13. I've noticed there's been a lot of uncertainty about the O-line here (rightfully so, myself included), but I've read some things that made me feel very optimistic about Clark at RT, and I thought it'd be beneficial to some for me to pass this information along. First was this great article about his short time as a starter in 2016. http://www.stampedeblue.com/2017/4/5/15182956/pre-draft-look-at-colts-offensive-line-rt-leraven-clark Then I pulled up his draft card from last year. " Overview Clark started 51 straight games for the Red Raiders, spending his final three years at left tackle and his freshman season at right guard. All three years at left tackle, he earned All-Big 12 honors, and as a senior he was named a second-team All-American for his efforts. It's unclear where Clark's best position will be at the next level; he flashes the lateral agility and recovery speed to play on the edge against college pass rushers, so he should get a shot at left tackle. Its possible, though, that Clark might be best inside where he can lock on and create creases for the running game. His durability, pro-ready body (6-6, 313), and next-level tenacity make him a likely NFL starter wherever he lines up. Strengths Possesses good thickness through his rear and thighs helping him drop and anchor. Plays with outstanding foot quickness in his pass sets. Able to mirror head­-faking pass rushers like a cornerback with ability to shift weight and change directions seamlessly. Uses choppy, controlled slides in pass sets instead of long, protracted kick-­slides. Able to shut down darting inside moves with relative ease. Blessed with exceptionally long arms. Uses length and excellent timing to get hands on edge rushers quickly disrupting their game­plan. Has athleticism to effectively recover and fight back when he gets beaten. When he gets hands on defender and locks out, it is over. Has impressive sink steps inside to wall of B­-gap against twists and the backside in running game. Does adequate job of sustaining blocks. Plus lateral quickness off the snap. Can reach and seal the edge in run game. Accelerates into angle blocks, runs his feet and washes defender down. As base blocker, has ability to strike, turn and pin defensive ends on off­-tackle runs his way. Instinctive and proactive against twists. Weaknesses Allows weight to creep forward past his feet and will get caught leaning,­ especially when trying to run rushers around the arc. Plays with average body control. Struggled to match inside/out rush moves of LSU's Arden Key in his bowl game. Hands can be a little frenetic and end up outside defender's frame. Will benefit from a stronger inside hand in his punch. Needs to improve hand placement. Slightly deficient in core power. Has quick feet but average footwork, especially after contact. Posture in protection needs work. Rarely a flat­-backed, flat­-footed puncher. Leans and makes contact while on balls of his feet or with feet in transition and will give some ground. Footwork and hands not always synced. Relies too heavily on length over feet. Pad level rises at contact robbing him of optimal leverage. Not a natural bender in space and struggles to redirect his body and strike moving targets. Draft Projection Rounds 1 or 2 Sources Tell Us "He's going to end up being big time in our league. He's got elite foot quickness, he's long and he's smart. He'll keep getting better once he gets to a pro offense and away from that stuff Texas Tech does and he'll become one of the top five tackles in our league." -- NFC personnel director NFL Comparison Bobby Massie Bottom Line Clark is an ascending left tackle prospect with the elite foot quickness and length that NFL teams simply don't pass up for very long. Clark could still use more muscle on his frame and will need to be much more consistent with his technique rather than just relying on his length if he is to reach his full potential in the pros. Left tackles with his potential in pass protection carry first-round value and Clark has a Pro Bowl upside with the floor of an average NFL starter." Some very positive things here. Hopefully with another full off-season under his belt and more time with the coaching staff, we'll have a bonified reliable starter at RT.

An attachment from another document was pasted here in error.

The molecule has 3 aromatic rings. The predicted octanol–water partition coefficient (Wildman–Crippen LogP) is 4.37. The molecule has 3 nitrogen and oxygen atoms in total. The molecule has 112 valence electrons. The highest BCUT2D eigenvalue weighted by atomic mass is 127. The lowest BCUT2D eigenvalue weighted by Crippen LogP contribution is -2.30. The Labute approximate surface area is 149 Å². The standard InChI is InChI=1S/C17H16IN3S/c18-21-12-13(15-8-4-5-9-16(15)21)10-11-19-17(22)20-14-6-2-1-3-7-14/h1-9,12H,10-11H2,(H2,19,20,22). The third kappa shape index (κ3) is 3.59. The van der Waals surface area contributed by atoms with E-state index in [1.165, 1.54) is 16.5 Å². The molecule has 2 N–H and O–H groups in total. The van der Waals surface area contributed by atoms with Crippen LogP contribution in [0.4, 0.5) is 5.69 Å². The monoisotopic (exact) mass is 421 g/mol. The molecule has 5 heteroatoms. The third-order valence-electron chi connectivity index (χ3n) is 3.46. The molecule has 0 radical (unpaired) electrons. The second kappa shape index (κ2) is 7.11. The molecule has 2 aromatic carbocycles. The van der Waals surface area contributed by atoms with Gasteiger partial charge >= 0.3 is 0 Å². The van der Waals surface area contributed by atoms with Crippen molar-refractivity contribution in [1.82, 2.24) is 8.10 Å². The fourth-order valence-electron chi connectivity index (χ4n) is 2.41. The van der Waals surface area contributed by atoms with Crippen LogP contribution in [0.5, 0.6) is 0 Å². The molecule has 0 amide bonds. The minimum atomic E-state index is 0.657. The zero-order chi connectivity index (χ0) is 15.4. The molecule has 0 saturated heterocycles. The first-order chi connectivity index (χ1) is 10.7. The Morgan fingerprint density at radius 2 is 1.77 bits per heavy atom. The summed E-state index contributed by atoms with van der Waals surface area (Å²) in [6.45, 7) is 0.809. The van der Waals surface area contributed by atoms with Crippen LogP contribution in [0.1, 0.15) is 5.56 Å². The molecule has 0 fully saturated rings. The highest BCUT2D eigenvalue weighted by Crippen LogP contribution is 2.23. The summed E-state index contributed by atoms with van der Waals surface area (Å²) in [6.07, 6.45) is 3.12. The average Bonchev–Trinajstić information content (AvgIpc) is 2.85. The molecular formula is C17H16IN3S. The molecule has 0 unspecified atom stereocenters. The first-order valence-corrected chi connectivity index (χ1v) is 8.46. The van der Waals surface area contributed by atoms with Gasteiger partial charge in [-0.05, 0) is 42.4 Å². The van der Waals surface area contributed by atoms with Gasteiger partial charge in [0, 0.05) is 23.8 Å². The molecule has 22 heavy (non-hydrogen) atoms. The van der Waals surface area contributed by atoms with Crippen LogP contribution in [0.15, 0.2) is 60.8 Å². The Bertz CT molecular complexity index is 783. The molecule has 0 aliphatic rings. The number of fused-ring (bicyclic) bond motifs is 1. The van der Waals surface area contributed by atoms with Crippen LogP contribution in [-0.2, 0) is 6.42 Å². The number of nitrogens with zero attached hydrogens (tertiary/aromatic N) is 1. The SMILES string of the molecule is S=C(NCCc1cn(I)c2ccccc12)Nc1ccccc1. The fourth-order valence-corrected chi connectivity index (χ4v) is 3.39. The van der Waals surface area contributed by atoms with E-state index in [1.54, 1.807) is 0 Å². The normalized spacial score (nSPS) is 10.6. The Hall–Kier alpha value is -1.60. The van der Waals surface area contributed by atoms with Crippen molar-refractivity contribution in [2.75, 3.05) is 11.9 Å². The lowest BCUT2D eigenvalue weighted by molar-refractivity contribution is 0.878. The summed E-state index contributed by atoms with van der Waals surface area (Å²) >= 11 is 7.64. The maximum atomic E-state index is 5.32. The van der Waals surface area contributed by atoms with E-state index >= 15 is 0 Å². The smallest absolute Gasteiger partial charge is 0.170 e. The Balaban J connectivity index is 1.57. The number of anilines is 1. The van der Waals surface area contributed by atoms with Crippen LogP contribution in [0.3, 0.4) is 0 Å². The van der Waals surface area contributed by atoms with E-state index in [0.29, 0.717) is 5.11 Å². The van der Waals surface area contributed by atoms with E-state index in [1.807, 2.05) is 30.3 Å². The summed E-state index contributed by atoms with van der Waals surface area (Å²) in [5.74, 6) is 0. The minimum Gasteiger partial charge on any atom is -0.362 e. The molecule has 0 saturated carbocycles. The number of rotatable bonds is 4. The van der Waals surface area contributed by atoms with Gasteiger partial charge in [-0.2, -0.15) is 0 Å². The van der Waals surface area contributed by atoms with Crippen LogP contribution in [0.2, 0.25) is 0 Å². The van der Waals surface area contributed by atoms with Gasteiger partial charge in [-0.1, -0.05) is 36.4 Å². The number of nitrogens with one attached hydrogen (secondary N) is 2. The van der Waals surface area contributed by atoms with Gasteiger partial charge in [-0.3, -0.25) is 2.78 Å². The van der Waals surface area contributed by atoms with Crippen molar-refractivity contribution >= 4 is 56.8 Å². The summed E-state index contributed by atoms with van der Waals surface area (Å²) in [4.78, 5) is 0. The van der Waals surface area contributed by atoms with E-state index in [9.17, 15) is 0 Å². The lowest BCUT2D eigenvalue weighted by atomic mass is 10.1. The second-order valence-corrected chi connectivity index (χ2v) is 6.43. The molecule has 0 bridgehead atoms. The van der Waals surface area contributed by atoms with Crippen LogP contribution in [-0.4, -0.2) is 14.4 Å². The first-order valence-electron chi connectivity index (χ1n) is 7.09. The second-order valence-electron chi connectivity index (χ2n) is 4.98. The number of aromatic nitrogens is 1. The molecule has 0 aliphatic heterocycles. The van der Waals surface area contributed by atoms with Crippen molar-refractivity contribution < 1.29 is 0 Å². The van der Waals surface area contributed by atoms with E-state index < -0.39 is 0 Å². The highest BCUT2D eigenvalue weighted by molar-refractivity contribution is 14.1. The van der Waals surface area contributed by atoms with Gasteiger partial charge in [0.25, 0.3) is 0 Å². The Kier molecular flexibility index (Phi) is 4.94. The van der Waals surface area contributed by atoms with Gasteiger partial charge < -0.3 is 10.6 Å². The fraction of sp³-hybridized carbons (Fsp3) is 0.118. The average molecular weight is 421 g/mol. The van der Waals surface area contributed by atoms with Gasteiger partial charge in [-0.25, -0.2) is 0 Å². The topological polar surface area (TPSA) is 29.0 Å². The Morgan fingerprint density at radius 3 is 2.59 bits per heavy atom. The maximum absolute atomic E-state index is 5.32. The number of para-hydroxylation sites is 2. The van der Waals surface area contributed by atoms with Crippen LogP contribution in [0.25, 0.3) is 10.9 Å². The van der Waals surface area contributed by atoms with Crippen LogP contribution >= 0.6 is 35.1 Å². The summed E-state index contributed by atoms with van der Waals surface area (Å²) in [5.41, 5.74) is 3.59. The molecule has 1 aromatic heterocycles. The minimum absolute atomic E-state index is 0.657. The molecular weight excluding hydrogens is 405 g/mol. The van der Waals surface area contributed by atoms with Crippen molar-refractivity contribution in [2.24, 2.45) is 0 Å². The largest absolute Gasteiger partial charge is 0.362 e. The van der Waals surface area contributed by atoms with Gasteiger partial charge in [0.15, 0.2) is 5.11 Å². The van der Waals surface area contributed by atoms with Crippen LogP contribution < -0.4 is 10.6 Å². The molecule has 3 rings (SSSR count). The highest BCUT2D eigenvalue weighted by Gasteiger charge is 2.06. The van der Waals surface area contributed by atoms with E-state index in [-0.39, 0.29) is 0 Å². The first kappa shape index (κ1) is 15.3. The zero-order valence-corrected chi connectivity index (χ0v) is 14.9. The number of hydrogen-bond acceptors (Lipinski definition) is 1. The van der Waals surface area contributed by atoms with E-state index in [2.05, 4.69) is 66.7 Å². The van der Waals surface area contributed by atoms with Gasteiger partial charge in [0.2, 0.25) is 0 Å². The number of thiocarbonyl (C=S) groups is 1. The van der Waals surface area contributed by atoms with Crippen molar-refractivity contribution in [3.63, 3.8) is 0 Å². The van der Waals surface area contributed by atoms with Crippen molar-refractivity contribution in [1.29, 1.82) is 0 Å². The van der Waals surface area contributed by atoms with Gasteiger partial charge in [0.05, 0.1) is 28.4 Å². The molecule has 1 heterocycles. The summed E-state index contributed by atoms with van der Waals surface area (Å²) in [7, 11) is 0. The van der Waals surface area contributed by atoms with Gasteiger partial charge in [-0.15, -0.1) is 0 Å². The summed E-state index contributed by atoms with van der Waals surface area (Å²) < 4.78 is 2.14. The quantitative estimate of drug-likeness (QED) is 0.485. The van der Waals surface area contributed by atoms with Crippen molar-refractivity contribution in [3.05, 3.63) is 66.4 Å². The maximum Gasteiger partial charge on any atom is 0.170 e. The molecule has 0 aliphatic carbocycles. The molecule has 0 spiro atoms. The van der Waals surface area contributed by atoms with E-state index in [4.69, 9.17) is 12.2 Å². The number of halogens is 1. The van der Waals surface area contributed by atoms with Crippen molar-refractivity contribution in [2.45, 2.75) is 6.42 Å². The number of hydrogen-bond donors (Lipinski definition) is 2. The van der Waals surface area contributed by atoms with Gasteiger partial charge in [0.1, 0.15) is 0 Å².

14. Foster is a monster. He's the clear cut answer imo. However, if he's not there, I'm definitely looking at options to trade down and get a few more picks.
  15. I actually think we are primed for BPA in the first round. If one of those stud pass rushers are there, we grab him. But if not, we can get a top corner and fill a need that way.